Revelation of John 4

CHAPTER IV.

John sees the throne of God in heaven surrounded by twenty-four

elders; and four living creatures, full of eyes; which all

join in giving glory to the Almighty, 1-11.

NOTES ON CHAP. IV.

Verse 1. A door was opened in heaven] This appears to have been

a visible aperture in the sky over his head.

Verse 2. I was in the Spirit] Rapt up in an ecstasy.

Verse 3. And he that sat] There is here no description of the

Divine Being, so as to point out any similitude, shape, or

dimensions. The description rather aims to point out the

surrounding glory and effulgence than the person of the almighty

King. See a similar description Nu 24:10, &c., and the notes

there.

Verse 4. Four and twenty elders] Perhaps this is in reference to

the smaller Sanhedrin at Jerusalem, which was composed of

twenty-three elders; or to the princes of the twenty-four courses

of the Jewish priests which ministered at the tabernacle and the

temple, at first appointed by David.

Clothed in white raiment] The garments of the priests.

On their heads crowns of gold.] An emblem of their dignity. The

Jewish writers represent human souls as being created first; and

before they enter the body, each is taken by an angel into

paradise, where it sees the righteous sitting in glory with crowns

upon their heads. Rab. Tanchum, fol. 39, 4.

Verse 5. Seven lamps of fire] Seven angels, the attendants and

ministers of the supreme King. See Re 1:4, and the note there.

Verse 6. Four beasts] τεσσαραζωα Four living creatures or

four animals. The word beast is very improperly used here and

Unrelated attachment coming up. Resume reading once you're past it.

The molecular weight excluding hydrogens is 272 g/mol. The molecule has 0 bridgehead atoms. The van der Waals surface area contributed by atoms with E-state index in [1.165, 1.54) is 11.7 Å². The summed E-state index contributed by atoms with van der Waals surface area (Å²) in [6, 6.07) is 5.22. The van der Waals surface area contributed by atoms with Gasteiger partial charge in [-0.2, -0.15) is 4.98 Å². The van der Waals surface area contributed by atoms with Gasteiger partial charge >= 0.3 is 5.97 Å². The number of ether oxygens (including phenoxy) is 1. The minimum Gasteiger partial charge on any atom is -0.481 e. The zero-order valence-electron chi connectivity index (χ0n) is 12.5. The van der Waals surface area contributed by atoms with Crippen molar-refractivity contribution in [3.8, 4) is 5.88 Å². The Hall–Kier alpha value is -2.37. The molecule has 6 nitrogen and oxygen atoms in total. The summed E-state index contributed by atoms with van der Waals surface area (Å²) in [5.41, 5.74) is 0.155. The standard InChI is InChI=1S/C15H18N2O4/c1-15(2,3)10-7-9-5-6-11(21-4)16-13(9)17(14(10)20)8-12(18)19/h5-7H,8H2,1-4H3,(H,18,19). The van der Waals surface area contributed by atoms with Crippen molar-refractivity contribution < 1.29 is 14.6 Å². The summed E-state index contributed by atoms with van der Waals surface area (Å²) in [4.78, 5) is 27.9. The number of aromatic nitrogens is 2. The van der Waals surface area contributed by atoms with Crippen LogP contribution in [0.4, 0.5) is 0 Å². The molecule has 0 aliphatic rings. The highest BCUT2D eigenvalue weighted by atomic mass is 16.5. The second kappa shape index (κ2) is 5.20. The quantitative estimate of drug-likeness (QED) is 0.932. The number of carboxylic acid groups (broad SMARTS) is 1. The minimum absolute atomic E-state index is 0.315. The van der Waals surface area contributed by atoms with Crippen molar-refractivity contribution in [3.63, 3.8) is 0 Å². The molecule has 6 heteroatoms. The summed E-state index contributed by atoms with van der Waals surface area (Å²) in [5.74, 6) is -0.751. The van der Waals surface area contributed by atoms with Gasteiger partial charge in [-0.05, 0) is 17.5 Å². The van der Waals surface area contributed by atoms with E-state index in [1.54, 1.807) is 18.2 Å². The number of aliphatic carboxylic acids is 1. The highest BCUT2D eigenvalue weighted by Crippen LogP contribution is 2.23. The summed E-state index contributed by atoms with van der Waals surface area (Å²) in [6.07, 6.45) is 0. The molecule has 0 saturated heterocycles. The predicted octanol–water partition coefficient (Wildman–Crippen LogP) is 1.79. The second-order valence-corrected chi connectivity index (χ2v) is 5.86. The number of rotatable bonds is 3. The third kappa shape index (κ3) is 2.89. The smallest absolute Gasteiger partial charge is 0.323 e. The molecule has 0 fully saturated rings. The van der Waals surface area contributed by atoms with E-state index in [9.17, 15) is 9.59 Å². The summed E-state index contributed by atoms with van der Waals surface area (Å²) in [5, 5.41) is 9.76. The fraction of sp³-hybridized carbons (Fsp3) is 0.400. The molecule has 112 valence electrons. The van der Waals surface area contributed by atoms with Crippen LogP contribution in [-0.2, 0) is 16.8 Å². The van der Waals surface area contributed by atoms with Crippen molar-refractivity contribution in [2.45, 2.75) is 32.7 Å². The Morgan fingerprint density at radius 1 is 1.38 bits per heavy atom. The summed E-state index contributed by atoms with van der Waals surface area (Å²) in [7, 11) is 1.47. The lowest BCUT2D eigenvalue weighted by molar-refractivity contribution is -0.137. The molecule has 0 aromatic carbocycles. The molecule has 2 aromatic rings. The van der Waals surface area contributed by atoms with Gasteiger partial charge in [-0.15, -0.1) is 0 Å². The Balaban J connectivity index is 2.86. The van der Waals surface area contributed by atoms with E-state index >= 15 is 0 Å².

elsewhere in this description. Wiclif first used it, and

translators in general have followed him in this uncouth

rendering. A beast before the throne of God in heaven sounds

oddly.

Verse 7. The first beast was like a lion] It is supposed that

there is a reference here to the four standards or ensigns of the

four divisions of the tribes in the Israelitish camp, as they

are described by Jewish writers.

The first living creature was like a lion; this was, say the

rabbins, the standard of JUDAH on the east, with the two tribes of

Issachar and Zabulon. The second, like a calf or ox, which

was the emblem of EPHRAIM who pitched on the west, with the two

tribes of Manasseh and Benjamin. The third, with the face of a

man, which, according to the rabbins, was the standard of REUBEN

who pitched on the south, with the two tribes of Simeon and

Gad.

The fourth which was like a flying (spread) eagle, was, according

to the same writers, the emblem on the ensign of DAN who pitched

on the north, with the two tribes of Asher and Naphtali. This

traditionary description agrees with the four faces of the cherub

in Ezekiel's vision. See my notes and diagrams on Num. 2.

Christian tradition has given these creatures as emblems of the

four evangelists. To John is attributed the EAGLE; to Luke the

OX, to Mark the LION, and to Matthew the MAN, or angel in human

form. As the former represented the whole Jewish Church or

congregation, so the latter is intended to represent the whole

Christian Church.

Verse 8. The four beasts had each of them six wings] I have

already observed, in the preface to this book, that the

phraseology is rabbinical; I might have added, and the imagery

also. We have almost a counterpart of this description in Pirkey

Elieser. chap. 4. I shall give the substance of this from

Schoettgen. "Four troops of ministering angels praise the holy

blessed God: the first is Michael, at the right hand; the next is

Gabriel, at the left; the third is Uriel, before; and the fourth

is Raphael, behind him. The shechinah of the holy, blessed God is

in the midst, and he himself sits upon a throne high and